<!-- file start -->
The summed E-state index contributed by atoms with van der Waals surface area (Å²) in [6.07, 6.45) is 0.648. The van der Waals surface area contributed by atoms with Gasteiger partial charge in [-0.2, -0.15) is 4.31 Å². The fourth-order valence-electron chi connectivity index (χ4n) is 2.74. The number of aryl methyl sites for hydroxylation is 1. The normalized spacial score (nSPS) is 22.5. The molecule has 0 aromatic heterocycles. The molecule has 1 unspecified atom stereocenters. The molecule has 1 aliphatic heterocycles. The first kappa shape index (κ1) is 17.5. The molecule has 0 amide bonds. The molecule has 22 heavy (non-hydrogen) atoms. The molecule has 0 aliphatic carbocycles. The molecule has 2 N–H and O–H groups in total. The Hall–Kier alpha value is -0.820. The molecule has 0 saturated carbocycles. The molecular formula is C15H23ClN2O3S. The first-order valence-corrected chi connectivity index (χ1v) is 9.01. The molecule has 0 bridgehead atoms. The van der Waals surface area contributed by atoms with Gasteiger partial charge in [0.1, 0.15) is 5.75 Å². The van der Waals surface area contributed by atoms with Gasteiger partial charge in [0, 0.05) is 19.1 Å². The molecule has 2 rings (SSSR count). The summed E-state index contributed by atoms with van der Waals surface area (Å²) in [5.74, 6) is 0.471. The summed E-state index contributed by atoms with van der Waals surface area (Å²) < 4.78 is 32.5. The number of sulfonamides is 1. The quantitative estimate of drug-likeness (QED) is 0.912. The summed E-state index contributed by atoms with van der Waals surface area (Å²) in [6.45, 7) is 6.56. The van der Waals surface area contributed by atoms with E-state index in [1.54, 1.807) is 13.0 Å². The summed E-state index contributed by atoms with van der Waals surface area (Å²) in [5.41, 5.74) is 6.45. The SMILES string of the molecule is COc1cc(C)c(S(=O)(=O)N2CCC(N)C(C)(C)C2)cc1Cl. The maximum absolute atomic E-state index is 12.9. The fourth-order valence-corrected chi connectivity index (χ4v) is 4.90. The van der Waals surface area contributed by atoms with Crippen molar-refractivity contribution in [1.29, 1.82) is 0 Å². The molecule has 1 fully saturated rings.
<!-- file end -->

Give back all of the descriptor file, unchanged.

The summed E-state index contributed by atoms with van der Waals surface area (Å²) in [6.07, 6.45) is 0.648. The van der Waals surface area contributed by atoms with Gasteiger partial charge in [-0.2, -0.15) is 4.31 Å². The fourth-order valence-electron chi connectivity index (χ4n) is 2.74. The number of aryl methyl sites for hydroxylation is 1. The normalized spacial score (nSPS) is 22.5. The molecule has 0 aromatic heterocycles. The molecule has 1 unspecified atom stereocenters. The molecule has 1 aliphatic heterocycles. The first kappa shape index (κ1) is 17.5. The molecule has 0 amide bonds. The molecule has 22 heavy (non-hydrogen) atoms. The molecule has 0 aliphatic carbocycles. The molecule has 2 N–H and O–H groups in total. The Hall–Kier alpha value is -0.820. The molecule has 0 saturated carbocycles. The molecular formula is C15H23ClN2O3S. The first-order valence-corrected chi connectivity index (χ1v) is 9.01. The molecule has 0 bridgehead atoms. The van der Waals surface area contributed by atoms with Gasteiger partial charge in [0.1, 0.15) is 5.75 Å². The van der Waals surface area contributed by atoms with Gasteiger partial charge in [0, 0.05) is 19.1 Å². The molecule has 2 rings (SSSR count). The summed E-state index contributed by atoms with van der Waals surface area (Å²) in [5.74, 6) is 0.471. The summed E-state index contributed by atoms with van der Waals surface area (Å²) < 4.78 is 32.5. The number of sulfonamides is 1. The quantitative estimate of drug-likeness (QED) is 0.912. The summed E-state index contributed by atoms with van der Waals surface area (Å²) in [6.45, 7) is 6.56. The van der Waals surface area contributed by atoms with E-state index in [1.54, 1.807) is 13.0 Å². The summed E-state index contributed by atoms with van der Waals surface area (Å²) in [5.41, 5.74) is 6.45. The SMILES string of the molecule is COc1cc(C)c(S(=O)(=O)N2CCC(N)C(C)(C)C2)cc1Cl. The maximum absolute atomic E-state index is 12.9. The fourth-order valence-corrected chi connectivity index (χ4v) is 4.90. The van der Waals surface area contributed by atoms with Crippen molar-refractivity contribution in [1.29, 1.82) is 0 Å². The molecule has 1 fully saturated rings.